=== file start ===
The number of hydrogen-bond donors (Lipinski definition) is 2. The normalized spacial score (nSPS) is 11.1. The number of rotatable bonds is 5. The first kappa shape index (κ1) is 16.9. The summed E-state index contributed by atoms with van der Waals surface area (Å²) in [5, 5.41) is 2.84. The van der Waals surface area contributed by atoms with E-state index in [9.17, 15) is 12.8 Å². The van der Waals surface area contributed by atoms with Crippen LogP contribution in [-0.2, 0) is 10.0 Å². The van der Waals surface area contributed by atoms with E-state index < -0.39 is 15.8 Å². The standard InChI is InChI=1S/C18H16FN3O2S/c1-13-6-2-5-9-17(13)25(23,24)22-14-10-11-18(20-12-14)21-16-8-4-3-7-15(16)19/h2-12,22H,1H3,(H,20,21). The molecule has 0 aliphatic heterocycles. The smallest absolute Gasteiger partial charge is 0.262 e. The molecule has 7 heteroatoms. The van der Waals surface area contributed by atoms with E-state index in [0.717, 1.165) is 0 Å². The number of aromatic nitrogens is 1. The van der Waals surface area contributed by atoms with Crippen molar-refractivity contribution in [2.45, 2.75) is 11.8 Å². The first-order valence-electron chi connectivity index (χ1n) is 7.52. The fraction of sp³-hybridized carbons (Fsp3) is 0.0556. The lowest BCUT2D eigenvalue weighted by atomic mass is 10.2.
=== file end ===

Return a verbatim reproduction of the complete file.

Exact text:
The number of hydrogen-bond donors (Lipinski definition) is 2. The normalized spacial score (nSPS) is 11.1. The number of rotatable bonds is 5. The first kappa shape index (κ1) is 16.9. The summed E-state index contributed by atoms with van der Waals surface area (Å²) in [5, 5.41) is 2.84. The van der Waals surface area contributed by atoms with E-state index in [9.17, 15) is 12.8 Å². The van der Waals surface area contributed by atoms with Crippen LogP contribution in [-0.2, 0) is 10.0 Å². The van der Waals surface area contributed by atoms with E-state index < -0.39 is 15.8 Å². The standard InChI is InChI=1S/C18H16FN3O2S/c1-13-6-2-5-9-17(13)25(23,24)22-14-10-11-18(20-12-14)21-16-8-4-3-7-15(16)19/h2-12,22H,1H3,(H,20,21). The molecule has 0 aliphatic heterocycles. The smallest absolute Gasteiger partial charge is 0.262 e. The molecule has 7 heteroatoms. The van der Waals surface area contributed by atoms with E-state index in [0.717, 1.165) is 0 Å². The number of aromatic nitrogens is 1. The van der Waals surface area contributed by atoms with Crippen molar-refractivity contribution in [2.45, 2.75) is 11.8 Å². The first-order valence-electron chi connectivity index (χ1n) is 7.52. The fraction of sp³-hybridized carbons (Fsp3) is 0.0556. The lowest BCUT2D eigenvalue weighted by atomic mass is 10.2.